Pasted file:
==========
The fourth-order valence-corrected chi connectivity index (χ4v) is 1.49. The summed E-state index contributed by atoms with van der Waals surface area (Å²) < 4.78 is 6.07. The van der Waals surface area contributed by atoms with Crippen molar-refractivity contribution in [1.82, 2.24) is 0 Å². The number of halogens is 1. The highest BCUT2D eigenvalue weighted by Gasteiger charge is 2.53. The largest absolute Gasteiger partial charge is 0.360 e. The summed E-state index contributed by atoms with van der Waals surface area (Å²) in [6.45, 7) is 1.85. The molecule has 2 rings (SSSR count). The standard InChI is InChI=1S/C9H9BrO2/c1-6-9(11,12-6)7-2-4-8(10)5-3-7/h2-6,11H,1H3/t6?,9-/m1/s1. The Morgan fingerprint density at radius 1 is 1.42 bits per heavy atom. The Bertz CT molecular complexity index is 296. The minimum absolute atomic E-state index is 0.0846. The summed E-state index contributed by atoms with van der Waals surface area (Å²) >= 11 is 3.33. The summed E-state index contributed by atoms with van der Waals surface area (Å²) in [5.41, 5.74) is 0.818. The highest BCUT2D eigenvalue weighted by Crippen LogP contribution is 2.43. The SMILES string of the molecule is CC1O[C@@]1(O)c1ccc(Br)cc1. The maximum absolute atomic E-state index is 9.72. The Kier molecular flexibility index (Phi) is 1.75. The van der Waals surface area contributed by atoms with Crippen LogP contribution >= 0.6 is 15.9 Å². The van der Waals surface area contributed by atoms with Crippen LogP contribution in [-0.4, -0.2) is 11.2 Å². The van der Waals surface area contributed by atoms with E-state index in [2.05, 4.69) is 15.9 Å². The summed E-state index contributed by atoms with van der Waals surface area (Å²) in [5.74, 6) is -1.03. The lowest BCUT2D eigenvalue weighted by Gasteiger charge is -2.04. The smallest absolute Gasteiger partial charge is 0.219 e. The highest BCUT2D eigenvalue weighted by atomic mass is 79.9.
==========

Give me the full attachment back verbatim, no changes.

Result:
The fourth-order valence-corrected chi connectivity index (χ4v) is 1.49. The summed E-state index contributed by atoms with van der Waals surface area (Å²) < 4.78 is 6.07. The van der Waals surface area contributed by atoms with Crippen molar-refractivity contribution in [1.82, 2.24) is 0 Å². The number of halogens is 1. The highest BCUT2D eigenvalue weighted by Gasteiger charge is 2.53. The largest absolute Gasteiger partial charge is 0.360 e. The summed E-state index contributed by atoms with van der Waals surface area (Å²) in [6.45, 7) is 1.85. The molecule has 2 rings (SSSR count). The standard InChI is InChI=1S/C9H9BrO2/c1-6-9(11,12-6)7-2-4-8(10)5-3-7/h2-6,11H,1H3/t6?,9-/m1/s1. The Morgan fingerprint density at radius 1 is 1.42 bits per heavy atom. The Bertz CT molecular complexity index is 296. The minimum absolute atomic E-state index is 0.0846. The summed E-state index contributed by atoms with van der Waals surface area (Å²) >= 11 is 3.33. The summed E-state index contributed by atoms with van der Waals surface area (Å²) in [5.41, 5.74) is 0.818. The highest BCUT2D eigenvalue weighted by Crippen LogP contribution is 2.43. The SMILES string of the molecule is CC1O[C@@]1(O)c1ccc(Br)cc1. The maximum absolute atomic E-state index is 9.72. The Kier molecular flexibility index (Phi) is 1.75. The van der Waals surface area contributed by atoms with Crippen LogP contribution >= 0.6 is 15.9 Å². The van der Waals surface area contributed by atoms with Crippen LogP contribution in [-0.4, -0.2) is 11.2 Å². The van der Waals surface area contributed by atoms with E-state index in [2.05, 4.69) is 15.9 Å². The summed E-state index contributed by atoms with van der Waals surface area (Å²) in [5.74, 6) is -1.03. The lowest BCUT2D eigenvalue weighted by Gasteiger charge is -2.04. The smallest absolute Gasteiger partial charge is 0.219 e. The highest BCUT2D eigenvalue weighted by atomic mass is 79.9.